--  Matthew Bourne’s “The Sleeping Beauty” at Proctors in Schenectady. British dance-maker Bourne’s smash on London’s West End is guaranteed to entertain theater and ballet-goers alike. This lavish remastering of Tchaikovsky’s favorite ballet is a Gothic tale of romance that completes the Tony Award winner’s theatrical trilogy of the great composer’s ballets. Oct. 15 to 20.

--  Shen Wei Dance Arts at MASS MoCA in North Adams, Mass. On the 100th anniversary of Stravinsky’s ground-breaking “The Rite of Spring,” Shen Wei Dance Arts revives its 2003 hit to the iconic music. The choreographer, who was responsible for staging the opening ceremony of the Beijing Olympics in 2008, has created one of the most striking physical responses to this dramatic score. Oct. 26 and 27.

--  Mark Morris Dance Group at The Egg. Morris, one of today’s most musical of choreographers, will offer an eclectic array of his works, including the humorous “A Wooden Tree,” to the witty ditties by Scotsman Ivor Cutler, and the melodramatic “Jenn and Spencer,” a sparring duet, to Henry Cowell’s Suite for Violin and Piano. Nov. 14.

--  Albany Berkshire Ballet’s “The Nutcracker,” again at The Egg. With so many “Nutcrackers” to choose from, there is one that is consistently excellent — and that’s Albany Berkshire Ballet’s. The difference is this: The company stages its holiday classic with full-scale, beautiful production values and dancers who are always capable and well-rehearsed. Dec. 21.

— Gazette dance critic Wendy Liberatore

THEATER

-- The excitement has already started at Albany Civic Theater, where the area premiere of John B. Keane’s fiendishly chilling “Big Maggie” is now playing. Often cited as one of the best Irish playwrights of the late 20th century, Keane’s story of a recently widowed woman exerting her independence, and her control over her four children, is darkly funny, shocking and one of Keane’s best. Through Sept. 15.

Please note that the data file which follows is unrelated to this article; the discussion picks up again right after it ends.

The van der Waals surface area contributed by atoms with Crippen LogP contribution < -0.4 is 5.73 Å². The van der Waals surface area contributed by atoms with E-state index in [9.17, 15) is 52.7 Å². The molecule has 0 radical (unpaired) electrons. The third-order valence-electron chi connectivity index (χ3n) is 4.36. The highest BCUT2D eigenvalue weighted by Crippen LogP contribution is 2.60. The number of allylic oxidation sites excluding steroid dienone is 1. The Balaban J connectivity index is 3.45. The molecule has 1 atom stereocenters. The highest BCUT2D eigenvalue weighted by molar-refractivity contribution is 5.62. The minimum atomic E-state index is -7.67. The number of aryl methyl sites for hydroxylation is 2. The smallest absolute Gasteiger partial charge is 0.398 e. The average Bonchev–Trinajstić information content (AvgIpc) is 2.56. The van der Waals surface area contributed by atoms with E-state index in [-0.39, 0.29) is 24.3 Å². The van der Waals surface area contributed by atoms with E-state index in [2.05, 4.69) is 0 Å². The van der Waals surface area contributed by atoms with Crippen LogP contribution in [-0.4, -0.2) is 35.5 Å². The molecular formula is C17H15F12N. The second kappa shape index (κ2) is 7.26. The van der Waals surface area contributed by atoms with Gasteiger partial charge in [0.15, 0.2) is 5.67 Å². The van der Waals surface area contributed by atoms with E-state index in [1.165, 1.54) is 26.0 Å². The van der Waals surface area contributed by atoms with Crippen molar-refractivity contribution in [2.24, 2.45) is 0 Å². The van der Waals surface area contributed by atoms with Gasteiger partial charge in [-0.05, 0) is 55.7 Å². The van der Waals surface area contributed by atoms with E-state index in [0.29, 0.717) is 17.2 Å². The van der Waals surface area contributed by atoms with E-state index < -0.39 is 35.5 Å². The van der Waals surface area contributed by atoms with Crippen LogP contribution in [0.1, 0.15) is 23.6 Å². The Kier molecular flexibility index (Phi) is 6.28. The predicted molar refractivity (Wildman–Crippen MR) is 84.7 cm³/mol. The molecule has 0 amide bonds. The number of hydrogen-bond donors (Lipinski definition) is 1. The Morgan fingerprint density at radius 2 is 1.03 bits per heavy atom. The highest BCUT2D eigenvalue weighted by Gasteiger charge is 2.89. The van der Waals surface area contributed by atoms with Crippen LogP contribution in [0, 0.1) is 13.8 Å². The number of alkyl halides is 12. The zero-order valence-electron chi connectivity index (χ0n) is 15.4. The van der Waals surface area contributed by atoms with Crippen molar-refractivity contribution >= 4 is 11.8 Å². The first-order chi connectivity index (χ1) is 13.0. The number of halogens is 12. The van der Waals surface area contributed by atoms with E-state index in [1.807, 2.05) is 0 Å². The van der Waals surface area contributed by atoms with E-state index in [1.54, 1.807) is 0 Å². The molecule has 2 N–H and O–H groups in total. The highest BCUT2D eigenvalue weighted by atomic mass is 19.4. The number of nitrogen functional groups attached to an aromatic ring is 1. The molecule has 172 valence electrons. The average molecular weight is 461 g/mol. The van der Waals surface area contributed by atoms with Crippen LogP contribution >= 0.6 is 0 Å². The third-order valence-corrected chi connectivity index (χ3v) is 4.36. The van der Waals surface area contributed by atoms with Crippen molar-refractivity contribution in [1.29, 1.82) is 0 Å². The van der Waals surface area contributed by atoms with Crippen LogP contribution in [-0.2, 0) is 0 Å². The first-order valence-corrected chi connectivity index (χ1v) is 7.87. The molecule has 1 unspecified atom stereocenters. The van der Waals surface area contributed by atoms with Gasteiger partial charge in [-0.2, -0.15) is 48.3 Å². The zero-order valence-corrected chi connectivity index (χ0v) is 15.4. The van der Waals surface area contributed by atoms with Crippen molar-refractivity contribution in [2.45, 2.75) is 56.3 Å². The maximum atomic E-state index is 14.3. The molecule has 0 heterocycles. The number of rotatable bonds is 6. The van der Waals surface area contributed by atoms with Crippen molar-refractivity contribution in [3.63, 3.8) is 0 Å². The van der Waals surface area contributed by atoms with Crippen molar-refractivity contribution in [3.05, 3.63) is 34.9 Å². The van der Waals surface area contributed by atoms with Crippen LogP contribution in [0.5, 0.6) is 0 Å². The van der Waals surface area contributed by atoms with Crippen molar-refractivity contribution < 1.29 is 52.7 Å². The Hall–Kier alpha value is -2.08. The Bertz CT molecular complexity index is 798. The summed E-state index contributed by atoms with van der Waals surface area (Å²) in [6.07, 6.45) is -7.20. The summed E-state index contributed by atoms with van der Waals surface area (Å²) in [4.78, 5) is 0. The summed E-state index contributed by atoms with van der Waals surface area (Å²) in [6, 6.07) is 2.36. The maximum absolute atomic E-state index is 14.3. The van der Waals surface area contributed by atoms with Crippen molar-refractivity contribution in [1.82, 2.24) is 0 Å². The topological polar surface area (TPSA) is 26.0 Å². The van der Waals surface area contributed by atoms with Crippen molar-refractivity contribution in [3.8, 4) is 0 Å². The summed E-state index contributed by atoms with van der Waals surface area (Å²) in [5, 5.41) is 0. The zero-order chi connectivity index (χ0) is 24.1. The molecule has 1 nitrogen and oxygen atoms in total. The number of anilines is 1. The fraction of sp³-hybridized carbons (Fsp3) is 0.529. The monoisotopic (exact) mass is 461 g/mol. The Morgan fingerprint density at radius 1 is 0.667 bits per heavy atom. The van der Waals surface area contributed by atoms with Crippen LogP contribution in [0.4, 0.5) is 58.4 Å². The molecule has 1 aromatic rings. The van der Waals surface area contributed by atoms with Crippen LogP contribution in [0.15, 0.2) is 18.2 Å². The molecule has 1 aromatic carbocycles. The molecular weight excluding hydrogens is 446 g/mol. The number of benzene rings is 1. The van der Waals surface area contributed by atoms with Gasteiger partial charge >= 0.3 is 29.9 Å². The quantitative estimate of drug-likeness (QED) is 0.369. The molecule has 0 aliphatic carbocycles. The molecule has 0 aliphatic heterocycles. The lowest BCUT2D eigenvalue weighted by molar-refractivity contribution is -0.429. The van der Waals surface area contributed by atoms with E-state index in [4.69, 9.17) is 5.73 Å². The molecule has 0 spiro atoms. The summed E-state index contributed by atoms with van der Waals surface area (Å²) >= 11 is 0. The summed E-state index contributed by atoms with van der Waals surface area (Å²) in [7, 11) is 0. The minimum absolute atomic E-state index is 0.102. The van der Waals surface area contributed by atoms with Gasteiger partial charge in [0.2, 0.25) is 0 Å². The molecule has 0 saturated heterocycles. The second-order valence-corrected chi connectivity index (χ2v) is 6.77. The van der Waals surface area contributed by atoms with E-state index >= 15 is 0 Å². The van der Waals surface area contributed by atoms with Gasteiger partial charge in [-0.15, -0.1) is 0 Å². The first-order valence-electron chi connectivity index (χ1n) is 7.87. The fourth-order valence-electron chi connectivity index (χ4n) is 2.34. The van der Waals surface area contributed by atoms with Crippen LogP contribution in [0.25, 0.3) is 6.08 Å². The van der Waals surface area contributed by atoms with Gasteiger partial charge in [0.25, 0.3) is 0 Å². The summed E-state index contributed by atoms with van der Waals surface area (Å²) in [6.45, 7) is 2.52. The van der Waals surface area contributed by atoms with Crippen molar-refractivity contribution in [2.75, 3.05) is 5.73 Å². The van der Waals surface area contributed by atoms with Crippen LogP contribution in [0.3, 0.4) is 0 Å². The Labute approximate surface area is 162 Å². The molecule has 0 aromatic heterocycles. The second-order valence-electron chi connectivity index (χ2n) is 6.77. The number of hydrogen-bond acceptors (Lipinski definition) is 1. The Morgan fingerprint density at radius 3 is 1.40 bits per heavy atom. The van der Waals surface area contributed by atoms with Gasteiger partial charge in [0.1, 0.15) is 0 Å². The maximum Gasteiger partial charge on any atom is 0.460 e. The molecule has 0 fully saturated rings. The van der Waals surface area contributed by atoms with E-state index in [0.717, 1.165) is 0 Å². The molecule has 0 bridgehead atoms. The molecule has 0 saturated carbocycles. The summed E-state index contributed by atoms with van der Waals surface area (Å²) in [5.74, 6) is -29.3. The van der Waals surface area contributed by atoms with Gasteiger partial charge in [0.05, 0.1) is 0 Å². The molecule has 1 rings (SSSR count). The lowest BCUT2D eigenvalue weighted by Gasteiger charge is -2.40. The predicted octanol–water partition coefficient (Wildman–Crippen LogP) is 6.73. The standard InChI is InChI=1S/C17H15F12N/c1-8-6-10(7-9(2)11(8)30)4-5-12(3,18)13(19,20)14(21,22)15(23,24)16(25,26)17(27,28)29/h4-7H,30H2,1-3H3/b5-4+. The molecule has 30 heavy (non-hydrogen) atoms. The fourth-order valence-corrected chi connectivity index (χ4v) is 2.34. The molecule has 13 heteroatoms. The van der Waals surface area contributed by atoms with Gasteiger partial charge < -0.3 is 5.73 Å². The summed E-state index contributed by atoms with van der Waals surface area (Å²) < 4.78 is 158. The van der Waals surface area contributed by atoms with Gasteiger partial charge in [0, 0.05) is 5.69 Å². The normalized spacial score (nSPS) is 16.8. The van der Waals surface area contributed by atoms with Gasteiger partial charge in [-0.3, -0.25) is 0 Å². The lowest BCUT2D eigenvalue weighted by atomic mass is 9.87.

-- Curtain Call Theatre in Latham does a great job mixing the new with the old, and this year is no exception, as they open their 14th season this Friday with comedian Lewis Black’s domestic comedy “One Slight Hitch.” Sept. 6 to Oct. 5.

-- The newly re-branded Capital Repertory Theatre — now known as “The Rep” — is primed for success with their season opener, David Ives’ sexy and provocative award-winning new play “Venus in Fur.” Dubbed “90 minutes of good kinky fun” by The New York Times, Ives is a master of farce and double talk. Oct. 1-20.

-- Frank Loesser’s classic fugue for gangster, “Guys and Dolls,” floats into the Schenectady Light Opera Company. Oct. 11-20.

-- After a successful production a few season’s back of Jean Giraudoux’s classic “The Madwoman of Chaillot,” the Theatre Company at Hubbard Hall in Cambridge is staging the French playwright’s seldom seen mermaid fantasy “Ondine.” Nov. 14-Dec. 8.

— Gazette theater reviewer Matthew Moross

VISUAL ARTS

-- OUTPUT, the second annual Graphic Design Regional, opens Tuesday at Albany Center Gallery, and Friday is day one for “An Armory Show: Michael Oatman and Kenneth Ragsdale” at the Opalka Gallery. Two of our artist superheroes, one from Troy, the other from Albany, join forces. Let the mind probe begin.

-- On Sept. 21, the Albany Institute of History & Art unwraps its much-awaited “GE Presents: The Mystery of the Albany Mummies!” Guest-curated by experts on ancient Egypt, the show reunites Ankhefenmut with his mummy cover and coffin lid, which traveled here from London and Vienna.

-- MASS MoCA is expanding again. On Sept. 27, the museum opens a 10,000-square-foot building devoted to German artist Anselm Kiefer. The centerpiece is “Etroits Sont les Vaisseaux” (“Narrow are the Vessels”), a 6-ton, 82-foot-long concrete sculpture that was on Kiefer’s front lawn in Connecticut until he was sued by a historic commission.

-- The International Acquisitions Exhibition for Artists With Disabilities, a juried show put together by Sunnyview Rehabilitation Hospital, is returning to Proctors from Oct. 1 to 25.

-- The Hyde Collection is host for the Mohawk Hudson Regional, opening Oct. 12. Dan Cameron, chief curator at the Orange County Museum of Art, selected 85 works by 75 artists. The exhibit spills over to The Shirt Factory, a few blocks away.

-- Breathe deep, seek peace. That’s how dinosaurs say hello in the Utopian world dreamed up by Rhinebeck artist James Gurney. On Oct. 27, the Arkell Museum of Canajoharie opens “Dinotopia: The Fantastical Art of James Gurney,” a show of nearly 50 original oil paintings organized by the Norman Rockwell Museum.

-- On Nov. 2, the New York State Museum unveils “Weather Event,” drawings, writings and paintings chronicling the life of visionary American artist Charles E. Burchfield. The exhibit is traveling from The Burchfield Penny Art Center at Buffalo State College.

— Gazette visual arts reporter Karen Bjornland